7. "List of municipal and parish tax rates in 2011". Tax Administration of Finland. 29 November 2010. Retrieved 13 March 2011.
  8. "Statistical yearbook of Turku" (in Finnish). 2008-07-17. Archived from the original on 2007-09-27.
  9. 'Aluetietopankki' at the Kuntaliitto website
  10. "Christmas City » Turku, the Finnish Christmas City". www.turku.fi. Archived from the original on 2011-07-16. Retrieved 2009-05-06.
  11. "Archived copy". Archived from the original on 2014-10-29. Retrieved 2014-09-30.
  12. "Keskiaika - Suomen kaupungit keskiajalla". Katajala.net. Retrieved 2011-09-16.
  13. Svenska Akademiens ordbok, "torg", column T2031 [1]
  14. YLE, 1000 km ortnamn, 2003, http://vetamix.net/video/ortnamnet-%C3%A5bo_2273. Retrieved 2015-
  15. sv:Åborätt
  16. "Destinations in Finland - Official Travel and Tourism Guide". Visitfinland.com. Retrieved 2009-05-06.
  17. Aki Pihlman (2006-09-13). "Varhainen Turku rakennettiin pellolle" (in Finnish). Archived from the original on 2009-01-13. Retrieved 2008-05-06.
  18. Andrew Spicer (2012). Lutheran Churches in Early Modern Europe. Ashgate Publishing, Ltd. p. 314. ISBN 978-0-7546-6583-0.
  19. "Kirjastosilta avattiin tulen ja valon juhlassa". www.turku.fi. Archived from the original on 2014-01-14. Retrieved 2014-01-10.
  20. 'Turku' at EuroWeather
  21. "Normal period 1981-2010". Retrieved 12 October 2012.
  22. "www.turku.fi » turku.fi » Turku.info » Publications and Reports". turku.fi. 2008-06-25. Archived from the original on 2011-07-16. Retrieved 2009-05-06.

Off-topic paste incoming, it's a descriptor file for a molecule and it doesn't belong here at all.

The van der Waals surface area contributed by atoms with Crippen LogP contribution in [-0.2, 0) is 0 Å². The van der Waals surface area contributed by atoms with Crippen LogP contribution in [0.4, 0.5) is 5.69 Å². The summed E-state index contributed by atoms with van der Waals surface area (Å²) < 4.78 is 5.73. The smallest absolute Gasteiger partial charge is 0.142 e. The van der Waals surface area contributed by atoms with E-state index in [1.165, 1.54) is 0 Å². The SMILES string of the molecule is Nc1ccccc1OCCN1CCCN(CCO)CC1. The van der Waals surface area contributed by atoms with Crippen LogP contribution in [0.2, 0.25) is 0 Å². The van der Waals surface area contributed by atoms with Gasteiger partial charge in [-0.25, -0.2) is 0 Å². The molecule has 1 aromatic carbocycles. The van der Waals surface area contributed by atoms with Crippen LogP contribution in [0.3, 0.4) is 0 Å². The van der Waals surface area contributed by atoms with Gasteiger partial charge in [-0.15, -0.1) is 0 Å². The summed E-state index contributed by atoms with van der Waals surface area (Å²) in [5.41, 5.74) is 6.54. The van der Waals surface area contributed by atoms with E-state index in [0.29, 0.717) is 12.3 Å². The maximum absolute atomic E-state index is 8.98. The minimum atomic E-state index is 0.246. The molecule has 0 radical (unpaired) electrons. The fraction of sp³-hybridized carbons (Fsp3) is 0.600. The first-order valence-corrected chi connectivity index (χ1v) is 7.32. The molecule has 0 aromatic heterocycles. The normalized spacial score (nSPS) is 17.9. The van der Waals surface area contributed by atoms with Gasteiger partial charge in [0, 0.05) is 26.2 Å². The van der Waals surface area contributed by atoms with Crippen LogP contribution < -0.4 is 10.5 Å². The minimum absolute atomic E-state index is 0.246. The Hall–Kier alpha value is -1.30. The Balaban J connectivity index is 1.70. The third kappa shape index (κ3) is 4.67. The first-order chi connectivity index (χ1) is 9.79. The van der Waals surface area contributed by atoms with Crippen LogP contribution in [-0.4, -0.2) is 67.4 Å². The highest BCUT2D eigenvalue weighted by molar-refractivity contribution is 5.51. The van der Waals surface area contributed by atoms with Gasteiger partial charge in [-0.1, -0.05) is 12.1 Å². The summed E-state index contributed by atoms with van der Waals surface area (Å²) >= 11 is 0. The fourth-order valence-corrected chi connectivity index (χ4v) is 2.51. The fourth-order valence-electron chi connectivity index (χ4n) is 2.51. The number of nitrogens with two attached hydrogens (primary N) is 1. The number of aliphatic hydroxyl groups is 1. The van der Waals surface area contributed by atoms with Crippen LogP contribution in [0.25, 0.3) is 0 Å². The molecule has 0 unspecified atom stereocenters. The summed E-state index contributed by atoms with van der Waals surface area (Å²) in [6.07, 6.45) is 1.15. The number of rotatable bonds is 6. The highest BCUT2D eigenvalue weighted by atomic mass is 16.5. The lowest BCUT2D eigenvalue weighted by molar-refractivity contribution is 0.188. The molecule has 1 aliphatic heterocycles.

23. see Turun kaupungin tilastollinen vuosikirja, 2005/2006
  24. "Unemployment rate at 10%, every fifth young person without work". YLE. Retrieved 11 October 2016.
  25. "www.uudenmusiikinfestivaali.org". www.uudenmusiikinfestivaali.org. Retrieved 2011-09-16.
  26. "Turku Titans history". Turku Titans. Archived from the original on 2011-07-20. Retrieved 2010-07-18.
  27. "2012 World Lacrosse". FIL U19 2012 World Lacrosse Championships. Retrieved 2010-07-18.
  28. "Turku: Tulos puolueittain ja yhteislistoittain". Ministry of Justice. 13 April 2017. Retrieved 17 April 2017.
  29. "Joukkoliikennetietoa" (in Finnish). Turun kaupunkiseudun joukkoliikennelautakunta. Retrieved 2016-01-14.
  30. Laaksonen, Mikko. "Raitiovaunulla Naantaliin, Kaarinaan, Runosmäkeen, Varissuolle?". raitio.org (in Finnish). Finnish Tramways Society. Retrieved 2008-07-11.
  31. "Turun Sanomat". Turunsanomat.fi. 2006-09-27. Retrieved 2009-05-06.
  32. "www.turku.fi » turku.fi » Turku.info » Turku in Brief". turku.fi. Archived from the original on 2011-07-16. Retrieved 2009-05-06.
  33. "Turku International School". University of Turku. 15 January 2006.
  34. see Tutkimus: Lehtien lukijapeitot
  35. Finnish Wikipedia article fi:Tidningar Utgifne Af et Sällskap i Åbo
  36. "Gdańsk Official Website: 'Miasta partnerskie'" (in Polish and English). © 2009 Urząd Miejski w Gdańsku. Archived from the original on 2013-07-23. Retrieved 2009-07-11. External link in |publisher= (help)
  37. "Partner (Twin) towns of Bratislava". Bratislava-City.sk. Archived from the original on 2013-07-28. Retrieved 2013-08-05.
  • The city's official website at http://www.turku.fi/.
  • The website of the tourist organisation Turku TouRing at http://www.turkutouring.fi/.
  • Turku – Finland's official Christmas City
  • Turku travel guide from Wikivoyage